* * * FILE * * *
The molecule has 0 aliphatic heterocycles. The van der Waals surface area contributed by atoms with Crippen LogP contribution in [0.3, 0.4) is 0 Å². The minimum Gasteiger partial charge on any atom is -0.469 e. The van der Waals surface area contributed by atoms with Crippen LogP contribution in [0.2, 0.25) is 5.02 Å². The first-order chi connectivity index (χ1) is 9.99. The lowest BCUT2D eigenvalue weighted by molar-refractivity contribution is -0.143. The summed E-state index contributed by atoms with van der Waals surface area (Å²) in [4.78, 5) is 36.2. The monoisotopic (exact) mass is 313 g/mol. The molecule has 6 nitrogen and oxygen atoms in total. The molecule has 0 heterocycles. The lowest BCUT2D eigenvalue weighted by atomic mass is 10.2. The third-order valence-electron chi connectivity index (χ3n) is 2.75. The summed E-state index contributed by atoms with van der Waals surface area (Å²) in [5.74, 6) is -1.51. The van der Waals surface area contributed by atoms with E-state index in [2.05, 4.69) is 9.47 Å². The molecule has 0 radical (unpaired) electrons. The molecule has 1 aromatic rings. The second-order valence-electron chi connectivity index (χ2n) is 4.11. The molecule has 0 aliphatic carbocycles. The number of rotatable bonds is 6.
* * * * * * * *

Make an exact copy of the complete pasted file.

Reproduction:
The molecule has 0 aliphatic heterocycles. The van der Waals surface area contributed by atoms with Crippen LogP contribution in [0.3, 0.4) is 0 Å². The minimum Gasteiger partial charge on any atom is -0.469 e. The van der Waals surface area contributed by atoms with Crippen LogP contribution in [0.2, 0.25) is 5.02 Å². The first-order chi connectivity index (χ1) is 9.99. The lowest BCUT2D eigenvalue weighted by molar-refractivity contribution is -0.143. The summed E-state index contributed by atoms with van der Waals surface area (Å²) in [4.78, 5) is 36.2. The monoisotopic (exact) mass is 313 g/mol. The molecule has 6 nitrogen and oxygen atoms in total. The molecule has 0 heterocycles. The lowest BCUT2D eigenvalue weighted by atomic mass is 10.2. The third-order valence-electron chi connectivity index (χ3n) is 2.75. The summed E-state index contributed by atoms with van der Waals surface area (Å²) in [5.74, 6) is -1.51. The van der Waals surface area contributed by atoms with E-state index in [2.05, 4.69) is 9.47 Å². The molecule has 0 radical (unpaired) electrons. The molecule has 1 aromatic rings. The second-order valence-electron chi connectivity index (χ2n) is 4.11. The molecule has 0 aliphatic carbocycles. The number of rotatable bonds is 6.